The rational design of bulk nanoscale order in organic electro-optic materials, where the strong dipole-dipole interactions tend to dominate over the weaker forces exploited for self-assembly processes, remains an attractive yet elusive goal. Towards this end, a series of pseudo-discotic dipolar nonlinear optical chromophores have been synthesized and fully characterized. Theoretical guidance and an iterative molecular design process have succeeded in engineering long-range nanoscale order in organic electro-optic glasses. Small-angle thin-film X-ray diffraction experiments demonstrate a self-assembled lamellar morphology in a majority of these materials. Cryogenic crystallography, using a synchrotron X-ray source, afforded the structure of a representative system. This structure, in concert with thin-film X-ray diffraction, atomic force microscopy, UV-vis-NIR absorption spectroscopy, and refractive index experiments elucidated the nanoscale order in the films. Application of these materials in electro-optics is discussed.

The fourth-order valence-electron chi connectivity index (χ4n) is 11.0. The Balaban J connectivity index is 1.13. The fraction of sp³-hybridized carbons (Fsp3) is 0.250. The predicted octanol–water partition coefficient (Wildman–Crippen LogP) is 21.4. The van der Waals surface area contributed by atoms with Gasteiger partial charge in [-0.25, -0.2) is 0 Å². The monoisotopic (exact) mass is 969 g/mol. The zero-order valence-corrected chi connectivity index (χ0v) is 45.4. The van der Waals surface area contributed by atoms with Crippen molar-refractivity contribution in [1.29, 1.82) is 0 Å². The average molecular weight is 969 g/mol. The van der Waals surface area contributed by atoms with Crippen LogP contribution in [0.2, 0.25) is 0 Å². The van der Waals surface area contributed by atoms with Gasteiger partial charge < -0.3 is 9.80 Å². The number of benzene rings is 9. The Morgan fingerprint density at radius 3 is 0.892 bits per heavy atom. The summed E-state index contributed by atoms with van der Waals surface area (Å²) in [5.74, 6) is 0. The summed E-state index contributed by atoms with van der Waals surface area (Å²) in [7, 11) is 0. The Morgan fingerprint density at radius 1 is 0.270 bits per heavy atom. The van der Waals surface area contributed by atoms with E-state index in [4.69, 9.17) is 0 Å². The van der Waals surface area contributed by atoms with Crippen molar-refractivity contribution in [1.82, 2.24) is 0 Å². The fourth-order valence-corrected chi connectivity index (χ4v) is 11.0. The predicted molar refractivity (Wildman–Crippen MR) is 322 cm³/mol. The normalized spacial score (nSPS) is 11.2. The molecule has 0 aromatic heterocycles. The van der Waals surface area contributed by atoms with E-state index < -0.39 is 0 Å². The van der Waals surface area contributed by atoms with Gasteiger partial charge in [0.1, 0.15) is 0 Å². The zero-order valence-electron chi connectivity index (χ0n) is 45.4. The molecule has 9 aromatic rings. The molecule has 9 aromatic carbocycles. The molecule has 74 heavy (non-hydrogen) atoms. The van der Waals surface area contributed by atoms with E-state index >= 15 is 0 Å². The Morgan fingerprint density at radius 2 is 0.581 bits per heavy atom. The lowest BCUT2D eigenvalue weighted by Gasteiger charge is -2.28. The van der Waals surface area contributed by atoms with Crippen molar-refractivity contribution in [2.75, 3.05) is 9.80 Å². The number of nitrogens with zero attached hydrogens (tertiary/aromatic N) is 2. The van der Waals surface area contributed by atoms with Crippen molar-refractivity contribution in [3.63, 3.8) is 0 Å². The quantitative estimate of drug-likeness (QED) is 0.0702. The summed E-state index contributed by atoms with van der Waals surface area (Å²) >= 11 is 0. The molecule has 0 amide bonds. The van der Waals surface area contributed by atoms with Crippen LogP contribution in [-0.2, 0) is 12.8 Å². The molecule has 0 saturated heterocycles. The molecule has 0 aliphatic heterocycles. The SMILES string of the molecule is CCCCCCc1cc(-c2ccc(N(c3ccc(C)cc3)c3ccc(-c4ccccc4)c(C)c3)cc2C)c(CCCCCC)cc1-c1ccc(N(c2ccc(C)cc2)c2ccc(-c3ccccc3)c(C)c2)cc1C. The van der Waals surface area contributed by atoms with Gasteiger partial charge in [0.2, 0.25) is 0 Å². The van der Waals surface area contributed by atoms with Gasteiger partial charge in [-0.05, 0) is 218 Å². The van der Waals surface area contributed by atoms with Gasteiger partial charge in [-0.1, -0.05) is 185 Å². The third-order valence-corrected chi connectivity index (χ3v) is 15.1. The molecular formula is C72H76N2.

ASJC Scopus subject areas
- Materials Chemistry